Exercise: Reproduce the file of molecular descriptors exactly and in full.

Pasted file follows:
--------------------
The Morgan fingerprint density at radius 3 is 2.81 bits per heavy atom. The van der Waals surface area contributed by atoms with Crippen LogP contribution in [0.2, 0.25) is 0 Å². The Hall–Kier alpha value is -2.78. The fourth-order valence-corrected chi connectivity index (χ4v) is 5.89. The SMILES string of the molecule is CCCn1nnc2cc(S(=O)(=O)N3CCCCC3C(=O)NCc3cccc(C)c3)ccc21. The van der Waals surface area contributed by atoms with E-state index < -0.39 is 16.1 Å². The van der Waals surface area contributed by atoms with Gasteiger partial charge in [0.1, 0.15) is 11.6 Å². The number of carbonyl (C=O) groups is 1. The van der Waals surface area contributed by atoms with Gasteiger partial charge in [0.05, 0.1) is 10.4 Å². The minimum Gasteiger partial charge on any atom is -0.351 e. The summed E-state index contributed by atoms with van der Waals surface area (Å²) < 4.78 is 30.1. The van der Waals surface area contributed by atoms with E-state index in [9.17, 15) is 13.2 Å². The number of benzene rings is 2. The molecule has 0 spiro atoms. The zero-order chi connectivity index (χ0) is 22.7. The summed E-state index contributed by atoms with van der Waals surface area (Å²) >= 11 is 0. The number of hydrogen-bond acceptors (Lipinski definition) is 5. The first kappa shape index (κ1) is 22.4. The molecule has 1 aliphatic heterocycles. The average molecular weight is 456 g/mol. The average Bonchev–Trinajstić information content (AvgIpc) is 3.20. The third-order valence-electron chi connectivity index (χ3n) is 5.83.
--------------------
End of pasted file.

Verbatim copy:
The Morgan fingerprint density at radius 3 is 2.81 bits per heavy atom. The van der Waals surface area contributed by atoms with Crippen LogP contribution in [0.2, 0.25) is 0 Å². The Hall–Kier alpha value is -2.78. The fourth-order valence-corrected chi connectivity index (χ4v) is 5.89. The SMILES string of the molecule is CCCn1nnc2cc(S(=O)(=O)N3CCCCC3C(=O)NCc3cccc(C)c3)ccc21. The van der Waals surface area contributed by atoms with E-state index < -0.39 is 16.1 Å². The van der Waals surface area contributed by atoms with Gasteiger partial charge in [0.1, 0.15) is 11.6 Å². The number of carbonyl (C=O) groups is 1. The van der Waals surface area contributed by atoms with Gasteiger partial charge in [0.05, 0.1) is 10.4 Å². The minimum Gasteiger partial charge on any atom is -0.351 e. The summed E-state index contributed by atoms with van der Waals surface area (Å²) < 4.78 is 30.1. The van der Waals surface area contributed by atoms with E-state index in [9.17, 15) is 13.2 Å². The number of benzene rings is 2. The molecule has 0 spiro atoms. The zero-order chi connectivity index (χ0) is 22.7. The summed E-state index contributed by atoms with van der Waals surface area (Å²) >= 11 is 0. The number of hydrogen-bond acceptors (Lipinski definition) is 5. The first kappa shape index (κ1) is 22.4. The molecule has 1 aliphatic heterocycles. The average molecular weight is 456 g/mol. The average Bonchev–Trinajstić information content (AvgIpc) is 3.20. The third-order valence-electron chi connectivity index (χ3n) is 5.83.